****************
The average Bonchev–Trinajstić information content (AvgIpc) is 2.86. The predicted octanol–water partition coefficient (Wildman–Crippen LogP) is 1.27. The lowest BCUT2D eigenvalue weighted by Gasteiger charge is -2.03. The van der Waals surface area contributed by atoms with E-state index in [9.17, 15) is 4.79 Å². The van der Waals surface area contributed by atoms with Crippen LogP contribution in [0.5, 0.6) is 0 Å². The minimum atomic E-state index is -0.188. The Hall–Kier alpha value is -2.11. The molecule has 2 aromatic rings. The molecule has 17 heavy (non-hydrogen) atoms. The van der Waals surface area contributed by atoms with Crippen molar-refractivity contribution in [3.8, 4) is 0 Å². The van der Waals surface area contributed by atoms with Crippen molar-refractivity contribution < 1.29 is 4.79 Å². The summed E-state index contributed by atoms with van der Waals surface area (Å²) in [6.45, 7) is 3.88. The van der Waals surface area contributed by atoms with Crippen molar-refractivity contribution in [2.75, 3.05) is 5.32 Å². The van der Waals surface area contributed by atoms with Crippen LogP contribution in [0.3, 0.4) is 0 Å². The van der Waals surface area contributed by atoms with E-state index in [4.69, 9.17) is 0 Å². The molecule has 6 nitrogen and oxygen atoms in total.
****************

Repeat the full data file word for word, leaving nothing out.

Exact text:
The average Bonchev–Trinajstić information content (AvgIpc) is 2.86. The predicted octanol–water partition coefficient (Wildman–Crippen LogP) is 1.27. The lowest BCUT2D eigenvalue weighted by Gasteiger charge is -2.03. The van der Waals surface area contributed by atoms with E-state index in [9.17, 15) is 4.79 Å². The van der Waals surface area contributed by atoms with Crippen LogP contribution in [0.5, 0.6) is 0 Å². The minimum atomic E-state index is -0.188. The Hall–Kier alpha value is -2.11. The molecule has 2 aromatic rings. The molecule has 17 heavy (non-hydrogen) atoms. The van der Waals surface area contributed by atoms with Crippen molar-refractivity contribution in [3.8, 4) is 0 Å². The van der Waals surface area contributed by atoms with Crippen molar-refractivity contribution < 1.29 is 4.79 Å². The summed E-state index contributed by atoms with van der Waals surface area (Å²) in [6.45, 7) is 3.88. The van der Waals surface area contributed by atoms with Crippen molar-refractivity contribution in [2.75, 3.05) is 5.32 Å². The van der Waals surface area contributed by atoms with Crippen LogP contribution in [0.3, 0.4) is 0 Å². The van der Waals surface area contributed by atoms with E-state index in [4.69, 9.17) is 0 Å². The molecule has 6 nitrogen and oxygen atoms in total.